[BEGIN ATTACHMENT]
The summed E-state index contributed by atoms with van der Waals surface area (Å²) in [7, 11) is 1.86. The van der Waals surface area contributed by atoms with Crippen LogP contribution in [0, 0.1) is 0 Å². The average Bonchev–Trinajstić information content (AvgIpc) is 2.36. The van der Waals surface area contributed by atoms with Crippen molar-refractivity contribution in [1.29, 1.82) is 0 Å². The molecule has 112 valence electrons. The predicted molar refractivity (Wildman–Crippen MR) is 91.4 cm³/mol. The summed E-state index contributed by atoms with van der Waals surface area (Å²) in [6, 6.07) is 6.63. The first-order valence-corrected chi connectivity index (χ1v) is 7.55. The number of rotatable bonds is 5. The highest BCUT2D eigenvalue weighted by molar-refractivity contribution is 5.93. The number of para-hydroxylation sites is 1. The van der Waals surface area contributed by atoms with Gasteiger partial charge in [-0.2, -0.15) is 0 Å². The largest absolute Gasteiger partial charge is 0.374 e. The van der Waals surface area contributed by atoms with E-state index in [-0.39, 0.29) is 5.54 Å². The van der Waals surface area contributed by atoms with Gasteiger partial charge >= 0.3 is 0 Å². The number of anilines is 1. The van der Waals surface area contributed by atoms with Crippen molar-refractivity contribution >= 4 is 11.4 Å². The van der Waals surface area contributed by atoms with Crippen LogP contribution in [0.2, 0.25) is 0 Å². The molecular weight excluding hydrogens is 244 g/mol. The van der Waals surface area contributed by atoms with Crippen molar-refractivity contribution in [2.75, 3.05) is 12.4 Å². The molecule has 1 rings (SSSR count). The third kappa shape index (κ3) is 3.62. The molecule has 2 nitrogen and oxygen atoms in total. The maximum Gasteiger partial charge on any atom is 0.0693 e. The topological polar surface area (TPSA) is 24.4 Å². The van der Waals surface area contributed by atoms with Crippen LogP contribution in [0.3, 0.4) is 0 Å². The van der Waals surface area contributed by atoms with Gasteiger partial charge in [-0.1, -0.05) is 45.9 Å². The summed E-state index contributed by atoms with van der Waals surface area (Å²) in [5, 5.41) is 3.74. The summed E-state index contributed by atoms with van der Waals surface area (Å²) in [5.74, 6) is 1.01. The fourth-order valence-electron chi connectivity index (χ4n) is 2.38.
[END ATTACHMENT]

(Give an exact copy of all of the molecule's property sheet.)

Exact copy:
The summed E-state index contributed by atoms with van der Waals surface area (Å²) in [7, 11) is 1.86. The van der Waals surface area contributed by atoms with Crippen LogP contribution in [0, 0.1) is 0 Å². The average Bonchev–Trinajstić information content (AvgIpc) is 2.36. The van der Waals surface area contributed by atoms with Crippen molar-refractivity contribution in [1.29, 1.82) is 0 Å². The molecule has 112 valence electrons. The predicted molar refractivity (Wildman–Crippen MR) is 91.4 cm³/mol. The summed E-state index contributed by atoms with van der Waals surface area (Å²) in [6, 6.07) is 6.63. The first-order valence-corrected chi connectivity index (χ1v) is 7.55. The number of rotatable bonds is 5. The highest BCUT2D eigenvalue weighted by molar-refractivity contribution is 5.93. The number of para-hydroxylation sites is 1. The van der Waals surface area contributed by atoms with Gasteiger partial charge in [-0.2, -0.15) is 0 Å². The largest absolute Gasteiger partial charge is 0.374 e. The van der Waals surface area contributed by atoms with E-state index in [-0.39, 0.29) is 5.54 Å². The van der Waals surface area contributed by atoms with Gasteiger partial charge >= 0.3 is 0 Å². The number of anilines is 1. The van der Waals surface area contributed by atoms with Crippen molar-refractivity contribution >= 4 is 11.4 Å². The van der Waals surface area contributed by atoms with Crippen LogP contribution in [0.2, 0.25) is 0 Å². The molecular weight excluding hydrogens is 244 g/mol. The van der Waals surface area contributed by atoms with Crippen molar-refractivity contribution in [2.75, 3.05) is 12.4 Å². The molecule has 1 rings (SSSR count). The third kappa shape index (κ3) is 3.62. The molecule has 2 nitrogen and oxygen atoms in total. The maximum Gasteiger partial charge on any atom is 0.0693 e. The topological polar surface area (TPSA) is 24.4 Å². The van der Waals surface area contributed by atoms with Crippen LogP contribution in [0.3, 0.4) is 0 Å². The van der Waals surface area contributed by atoms with Gasteiger partial charge in [-0.1, -0.05) is 45.9 Å². The summed E-state index contributed by atoms with van der Waals surface area (Å²) in [5, 5.41) is 3.74. The summed E-state index contributed by atoms with van der Waals surface area (Å²) in [5.74, 6) is 1.01. The fourth-order valence-electron chi connectivity index (χ4n) is 2.38.